The US Small Business Administration and the Treasury Department want to know more about companies that have borrowed $ 2 million or more under the Paycheck Protection Program (PPP). So, in early November, they started sending lenders a new questionnaire to get more information about the operations and financial conditions of PPP borrowers during the pandemic.

But the questionnaire sparked controversy. More than 80 business groups, including AICPA, sent a letter to congressional leaders on Tuesday. He says the questionnaire “introduces a confusing and tedious process” for borrowers and lenders. The coalition also fears that it could “cause agencies to inappropriately challenge thousands of qualified PPP loans made to struggling small businesses.”

The new shape, Form 3509, asks for details of the borrower’s gross income, capital improvement projects, dividend payments and compensation, including whether any employees earn more than $ 250,000. The completed form must be returned to the lender within 10 business days of receipt by the borrower. Only companies that have borrowed $ 2 million or more are required to complete it.

“The nine-page questionnaire demands a level and type of reporting never required of borrowers by law or in any PPP lending process to date,” the coalition said in its letter.

The coalition is also concerned that the new form will ask for data on cash and income, which it says exposes the personal finances of small business owners. “The [Coronavirus Aid, Relief, and Economic Security] The law did not include a resource-based test, income reduction test, liquidity test or any other indicator to assess the financial situation in order to prioritize PPP loans to certain borrowers over to others, ”the letter says.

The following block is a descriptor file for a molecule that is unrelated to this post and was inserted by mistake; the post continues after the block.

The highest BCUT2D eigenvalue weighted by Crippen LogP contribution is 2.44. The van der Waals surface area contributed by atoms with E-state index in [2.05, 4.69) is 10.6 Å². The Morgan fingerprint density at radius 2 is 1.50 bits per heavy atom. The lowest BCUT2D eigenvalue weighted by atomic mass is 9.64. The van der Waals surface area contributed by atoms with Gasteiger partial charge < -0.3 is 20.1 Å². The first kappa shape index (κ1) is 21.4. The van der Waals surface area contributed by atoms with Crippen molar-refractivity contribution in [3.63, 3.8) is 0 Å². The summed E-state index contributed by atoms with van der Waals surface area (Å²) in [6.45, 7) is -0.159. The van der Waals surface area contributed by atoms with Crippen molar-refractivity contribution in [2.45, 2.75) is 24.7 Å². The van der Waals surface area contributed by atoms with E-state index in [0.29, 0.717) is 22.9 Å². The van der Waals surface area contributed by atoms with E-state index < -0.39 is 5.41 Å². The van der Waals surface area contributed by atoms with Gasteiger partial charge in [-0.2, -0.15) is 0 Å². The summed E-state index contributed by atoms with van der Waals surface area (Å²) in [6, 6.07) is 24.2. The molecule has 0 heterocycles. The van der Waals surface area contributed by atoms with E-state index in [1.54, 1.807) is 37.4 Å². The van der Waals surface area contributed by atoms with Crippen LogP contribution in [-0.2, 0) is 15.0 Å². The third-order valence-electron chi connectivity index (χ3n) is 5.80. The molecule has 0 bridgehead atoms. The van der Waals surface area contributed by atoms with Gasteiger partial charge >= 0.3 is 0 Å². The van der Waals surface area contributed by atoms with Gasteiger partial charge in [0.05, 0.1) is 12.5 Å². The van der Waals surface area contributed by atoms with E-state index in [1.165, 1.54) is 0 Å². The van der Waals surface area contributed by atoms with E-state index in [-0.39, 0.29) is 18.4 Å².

The Trump administration decided to review PPP relief loans after it was revealed that large companies like Shake Shack, Ruth’s Hospitality Group and MiMedx had secured PPP loans. The new form is designed to collect additional information that SBA loan examiners will use to assess bona fide certified borrowers on their PPP applications that economic uncertainty has made their loan application necessary.

The SBA says the reviews are aimed “at maximizing the integrity of the program and protecting taxpayer resources.”

In its letter, the business coalition recommends that instead of using the form, agencies require the borrower to provide a narrative statement and any documents the borrower deems appropriate to demonstrate that the loan was essential to support their ongoing operations.

The SBA says the reviews are aimed “at maximizing the integrity of the program and protecting taxpayer resources.”

The review of the PPP program comes at a time when many companies are asking for loan forgiveness on their PPP debt. Loan recipients are generally eligible for a discount if they have spent at least 60% of the loan proceeds on salary expenses.

The AICPA says loan forgiveness requests – SBA Forms 3508, 3508EZ, and 3508S – could also be used to “… allow agencies to examine, in more detail and before approval of loan cancellation, the relevant facts to ensure that PPP loan funds have been used as Congress l ‘planned.”

While there has been some confusion over the deadline for loan cancellation requests in late October, the SBA now says borrowers can submit a loan cancellation request anytime before the due date. loan maturity. This would be either two or five years from the origination of the loan, depending on the borrower’s agreement.

Accountants who serve small businesses are also grappling with the question of whether a PPP borrower can deduct loan-related expenses. The Internal Revenue Service said earlier in the year that although canceling a PPP loan would be tax-exempt, the expenses would not be deductible.

New IRS and Treasury guidelines say that if a business “reasonably believes” the loan will be canceled in the future, the costs associated with the loan are not deductible.

But members of Congress are pushing for a bipartisan bill, The Small Business Expense Protection Act 2020, which would allow the deductions.

said Erik Asgeirsson, President and CEO of CPA.com, a subsidiary of AICPA: “We strongly believe that the vast majority of small businesses needed their PPP loan to stay in business and retain their employees, and many still need additional financial support. These ongoing changes and new requirements may impact future business decisions regarding the request for additional relief. “

(Photo by John Tlumacki / The Boston Globe via Getty Images)
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